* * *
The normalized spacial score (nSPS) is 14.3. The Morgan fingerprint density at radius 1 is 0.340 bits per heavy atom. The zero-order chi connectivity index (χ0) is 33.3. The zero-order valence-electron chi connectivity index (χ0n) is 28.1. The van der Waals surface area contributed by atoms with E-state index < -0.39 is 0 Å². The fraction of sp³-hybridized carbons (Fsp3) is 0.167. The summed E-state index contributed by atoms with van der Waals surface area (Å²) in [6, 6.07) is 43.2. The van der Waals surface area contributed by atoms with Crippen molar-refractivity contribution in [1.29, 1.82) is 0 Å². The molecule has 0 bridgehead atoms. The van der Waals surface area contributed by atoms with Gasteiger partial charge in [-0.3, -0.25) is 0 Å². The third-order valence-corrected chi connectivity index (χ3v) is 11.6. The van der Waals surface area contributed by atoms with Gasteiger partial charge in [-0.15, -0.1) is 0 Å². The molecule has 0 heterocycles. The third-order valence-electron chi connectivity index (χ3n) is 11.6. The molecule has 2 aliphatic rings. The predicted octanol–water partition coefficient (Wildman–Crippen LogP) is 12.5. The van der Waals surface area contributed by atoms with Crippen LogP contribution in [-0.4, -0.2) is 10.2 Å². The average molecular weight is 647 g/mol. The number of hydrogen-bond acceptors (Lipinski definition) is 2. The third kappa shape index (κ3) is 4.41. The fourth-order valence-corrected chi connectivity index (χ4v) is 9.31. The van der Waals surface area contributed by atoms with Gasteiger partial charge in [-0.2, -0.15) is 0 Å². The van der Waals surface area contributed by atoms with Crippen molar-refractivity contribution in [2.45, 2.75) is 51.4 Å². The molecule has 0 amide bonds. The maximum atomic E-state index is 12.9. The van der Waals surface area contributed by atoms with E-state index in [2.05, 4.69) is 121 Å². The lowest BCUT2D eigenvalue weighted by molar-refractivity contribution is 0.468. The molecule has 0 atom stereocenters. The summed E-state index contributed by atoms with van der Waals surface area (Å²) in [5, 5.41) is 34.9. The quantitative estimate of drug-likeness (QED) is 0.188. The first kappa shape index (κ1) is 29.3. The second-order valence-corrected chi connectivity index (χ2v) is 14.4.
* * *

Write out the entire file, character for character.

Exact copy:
The normalized spacial score (nSPS) is 14.3. The Morgan fingerprint density at radius 1 is 0.340 bits per heavy atom. The zero-order chi connectivity index (χ0) is 33.3. The zero-order valence-electron chi connectivity index (χ0n) is 28.1. The van der Waals surface area contributed by atoms with E-state index < -0.39 is 0 Å². The fraction of sp³-hybridized carbons (Fsp3) is 0.167. The summed E-state index contributed by atoms with van der Waals surface area (Å²) in [6, 6.07) is 43.2. The van der Waals surface area contributed by atoms with Crippen molar-refractivity contribution in [1.29, 1.82) is 0 Å². The molecule has 0 bridgehead atoms. The van der Waals surface area contributed by atoms with Gasteiger partial charge in [-0.3, -0.25) is 0 Å². The third-order valence-corrected chi connectivity index (χ3v) is 11.6. The van der Waals surface area contributed by atoms with Gasteiger partial charge in [-0.15, -0.1) is 0 Å². The molecule has 0 heterocycles. The third-order valence-electron chi connectivity index (χ3n) is 11.6. The molecule has 2 aliphatic rings. The predicted octanol–water partition coefficient (Wildman–Crippen LogP) is 12.5. The van der Waals surface area contributed by atoms with Crippen LogP contribution in [-0.4, -0.2) is 10.2 Å². The average molecular weight is 647 g/mol. The number of hydrogen-bond acceptors (Lipinski definition) is 2. The third kappa shape index (κ3) is 4.41. The fourth-order valence-corrected chi connectivity index (χ4v) is 9.31. The van der Waals surface area contributed by atoms with Gasteiger partial charge in [-0.2, -0.15) is 0 Å². The van der Waals surface area contributed by atoms with Crippen molar-refractivity contribution in [2.45, 2.75) is 51.4 Å². The molecule has 0 amide bonds. The maximum atomic E-state index is 12.9. The van der Waals surface area contributed by atoms with E-state index in [2.05, 4.69) is 121 Å². The lowest BCUT2D eigenvalue weighted by molar-refractivity contribution is 0.468. The molecule has 0 atom stereocenters. The summed E-state index contributed by atoms with van der Waals surface area (Å²) in [5, 5.41) is 34.9. The quantitative estimate of drug-likeness (QED) is 0.188. The first kappa shape index (κ1) is 29.3. The second-order valence-corrected chi connectivity index (χ2v) is 14.4.